English Reformation Parliament


English Reformation Parliament

The English Reformation Parliament was so-called because it was the Parliament, commencing in 1529, that passed and enabled the major pieces of legislation leading to the English Reformation. The names of these acts (and others) may be found at the List of Acts of Parliament of the English Parliament to 1600.

After the failure of Thomas Wolsey to win the Blackfriars tribunal, Henry VIII of England began to get frustrated. He was left without a male heir and his wife was past child-bearing age. In 1529, Henry opened what would become known as the "Reformation Parliament". It opened in the month of October and ran until December without actually having a coherent plan on what to do. Because of this, Henry used it to discredit Thomas Wolsey. Soon after this Henry turned his attentions on the church.

Acts

The major pieces of legislation from the Reformation Parliament included:

1529 Clergy legal privilege removed

An Act passed to prevent the Clergy being subject to separate canonical courts. Instead they were now to be tried under the same circumstances as a commoner.

1530 Praemunire charges reinstated

The Parliament accepted the reinstatement of the charge named Praemunire where individuals could be convicted of a crime for appealing to any power outside of the realm for resolution of a situation within England. In particular, the law was aimed at those recognising the Pope's authority. The law gave leave that charges could be dropped if fines of £118,000 were paid.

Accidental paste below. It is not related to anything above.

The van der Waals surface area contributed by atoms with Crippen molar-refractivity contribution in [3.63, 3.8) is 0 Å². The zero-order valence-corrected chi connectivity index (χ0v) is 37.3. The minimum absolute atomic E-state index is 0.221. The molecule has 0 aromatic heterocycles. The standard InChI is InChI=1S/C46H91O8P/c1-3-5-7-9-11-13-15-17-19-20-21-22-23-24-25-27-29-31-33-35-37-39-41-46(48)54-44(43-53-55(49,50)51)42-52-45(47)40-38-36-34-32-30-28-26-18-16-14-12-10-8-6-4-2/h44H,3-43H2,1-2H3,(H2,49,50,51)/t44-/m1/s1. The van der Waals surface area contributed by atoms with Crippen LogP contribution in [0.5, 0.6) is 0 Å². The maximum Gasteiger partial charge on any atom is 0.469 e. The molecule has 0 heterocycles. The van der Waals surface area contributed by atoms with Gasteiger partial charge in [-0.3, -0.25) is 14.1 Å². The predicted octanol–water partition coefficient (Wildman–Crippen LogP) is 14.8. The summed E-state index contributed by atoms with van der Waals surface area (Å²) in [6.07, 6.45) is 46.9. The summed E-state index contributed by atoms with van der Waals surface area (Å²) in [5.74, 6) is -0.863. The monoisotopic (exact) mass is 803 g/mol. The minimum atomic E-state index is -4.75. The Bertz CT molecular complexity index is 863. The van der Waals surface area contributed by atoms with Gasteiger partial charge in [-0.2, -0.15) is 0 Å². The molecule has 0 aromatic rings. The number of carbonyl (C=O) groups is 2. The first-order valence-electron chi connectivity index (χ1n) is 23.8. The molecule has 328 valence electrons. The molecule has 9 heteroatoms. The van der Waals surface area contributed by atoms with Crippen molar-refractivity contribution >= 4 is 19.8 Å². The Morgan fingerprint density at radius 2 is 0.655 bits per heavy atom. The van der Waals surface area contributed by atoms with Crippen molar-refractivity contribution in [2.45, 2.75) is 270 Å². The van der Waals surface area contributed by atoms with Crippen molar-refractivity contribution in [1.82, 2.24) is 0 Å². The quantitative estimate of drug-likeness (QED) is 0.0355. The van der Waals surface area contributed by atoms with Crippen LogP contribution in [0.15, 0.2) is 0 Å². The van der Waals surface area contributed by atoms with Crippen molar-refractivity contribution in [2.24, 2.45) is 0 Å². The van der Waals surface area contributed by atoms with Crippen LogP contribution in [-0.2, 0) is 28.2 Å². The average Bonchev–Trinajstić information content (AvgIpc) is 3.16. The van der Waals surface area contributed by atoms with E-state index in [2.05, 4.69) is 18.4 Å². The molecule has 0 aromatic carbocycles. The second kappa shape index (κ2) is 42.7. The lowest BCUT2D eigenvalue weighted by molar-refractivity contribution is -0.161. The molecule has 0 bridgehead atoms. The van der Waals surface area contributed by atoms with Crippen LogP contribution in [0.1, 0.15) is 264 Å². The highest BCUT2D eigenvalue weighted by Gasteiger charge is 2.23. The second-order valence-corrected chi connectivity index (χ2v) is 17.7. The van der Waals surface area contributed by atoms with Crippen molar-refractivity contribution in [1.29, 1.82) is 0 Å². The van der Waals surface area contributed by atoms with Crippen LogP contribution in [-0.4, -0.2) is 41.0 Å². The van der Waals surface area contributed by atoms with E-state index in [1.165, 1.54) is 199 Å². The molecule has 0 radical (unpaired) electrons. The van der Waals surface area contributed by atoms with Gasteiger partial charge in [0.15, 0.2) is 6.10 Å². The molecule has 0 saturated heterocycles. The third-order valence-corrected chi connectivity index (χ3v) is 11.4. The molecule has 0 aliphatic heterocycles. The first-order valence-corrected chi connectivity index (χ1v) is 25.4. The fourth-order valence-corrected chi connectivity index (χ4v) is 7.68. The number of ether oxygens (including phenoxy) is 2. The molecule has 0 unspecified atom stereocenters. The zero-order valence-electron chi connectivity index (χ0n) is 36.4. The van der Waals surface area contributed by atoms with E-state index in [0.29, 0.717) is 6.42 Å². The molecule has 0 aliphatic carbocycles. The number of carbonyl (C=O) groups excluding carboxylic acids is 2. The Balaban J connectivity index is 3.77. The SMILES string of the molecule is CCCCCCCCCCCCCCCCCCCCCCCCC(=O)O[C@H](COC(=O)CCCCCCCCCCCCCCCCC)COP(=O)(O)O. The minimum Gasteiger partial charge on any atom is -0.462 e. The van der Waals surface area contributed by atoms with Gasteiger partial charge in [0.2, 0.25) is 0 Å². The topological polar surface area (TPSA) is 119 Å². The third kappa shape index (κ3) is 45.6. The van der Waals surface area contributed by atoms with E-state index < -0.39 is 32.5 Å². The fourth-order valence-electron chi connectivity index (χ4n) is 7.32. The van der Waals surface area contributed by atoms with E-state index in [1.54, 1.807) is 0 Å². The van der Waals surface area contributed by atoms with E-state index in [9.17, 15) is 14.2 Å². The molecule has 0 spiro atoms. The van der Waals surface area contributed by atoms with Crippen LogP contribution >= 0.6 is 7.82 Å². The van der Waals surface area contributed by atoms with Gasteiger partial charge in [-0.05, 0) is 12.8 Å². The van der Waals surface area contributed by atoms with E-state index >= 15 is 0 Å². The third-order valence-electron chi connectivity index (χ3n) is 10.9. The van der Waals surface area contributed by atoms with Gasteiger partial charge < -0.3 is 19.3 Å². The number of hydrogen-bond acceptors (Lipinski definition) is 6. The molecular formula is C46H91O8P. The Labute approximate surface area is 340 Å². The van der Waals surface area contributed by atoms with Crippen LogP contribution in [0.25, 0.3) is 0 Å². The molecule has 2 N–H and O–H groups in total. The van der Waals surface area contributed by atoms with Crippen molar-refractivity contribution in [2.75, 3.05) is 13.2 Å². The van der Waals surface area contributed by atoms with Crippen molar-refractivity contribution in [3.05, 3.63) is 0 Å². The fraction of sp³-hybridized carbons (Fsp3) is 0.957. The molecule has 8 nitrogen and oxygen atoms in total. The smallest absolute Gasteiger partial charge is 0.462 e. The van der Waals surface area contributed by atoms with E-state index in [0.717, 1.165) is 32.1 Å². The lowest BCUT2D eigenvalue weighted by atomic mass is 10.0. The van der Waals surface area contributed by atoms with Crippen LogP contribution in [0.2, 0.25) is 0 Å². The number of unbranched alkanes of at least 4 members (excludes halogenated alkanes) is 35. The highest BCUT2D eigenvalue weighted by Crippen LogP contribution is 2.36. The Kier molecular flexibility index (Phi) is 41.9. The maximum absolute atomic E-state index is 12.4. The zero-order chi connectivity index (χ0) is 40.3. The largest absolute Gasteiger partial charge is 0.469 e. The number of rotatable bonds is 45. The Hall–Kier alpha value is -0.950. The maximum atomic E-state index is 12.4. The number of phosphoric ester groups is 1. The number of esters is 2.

1532 Rome deprived of a portion of Annates normally remitted

First Act of Annates (the Act in Conditional Restraint of Annates) is passed allowing only 5% of money normally remitted to Rome. Annates were monies (church taxes effectively) that were collected in England and sent to Rome. They were levied on any diocese by Rome as payment in return for the nomination and Papal authorization for the consecration of a Bishop. One third of the first year's revenues from the particular diocese went to Rome. The king passed legislation threatening to deprive the pope of these revenues. During this year even more intensive work was done to try to get Pope Clement to agree to the divorce Henry required. The Parliament threatened that if Henry did not get his annulment/divorce within a year, that all payments to Rome would be stopped. The anti-clerical Act titled Supplication Against the Ordinaries was also passed.

1533 All appeals to Rome, religious or otherwise forbidden

Annates threat carried out but not yet legalised by Parliament. Cromwells Act in Restraint of Appeals was passed, preparing the way for further praemunire charges against leading Catholic clergy and nobles who disagreed with the King's wish to divorce.

1534 Act of Supremacy; Annates reserved to the English Crown

Second Act of Annates passed, called the Act in Absolute Restraint of Annates. The annates were, along with the supremacy over the church in England, reserved to the crown, and the British crown now took all revenue charged for the appointment of bishops. The Act of First Fruits and Tenths transferred the taxes on ecclesiastical income from the Pope to the Crown. The Peter's Pence Act outlawed landowners paying one penny to the Pope. The Treasons Act 1534 made it high treason punishable by death to deny Royal Supremacy. The first Act of Supremacy (among other things) began the process by which the dissolution of monasteries was to be undertaken throughout the British realm. It was consolidated by the second Act of Supremacy in 1559.

1536 Papal authority outlawed

References

*

ee also

*Scottish Reformation Parliament, commencing 1560


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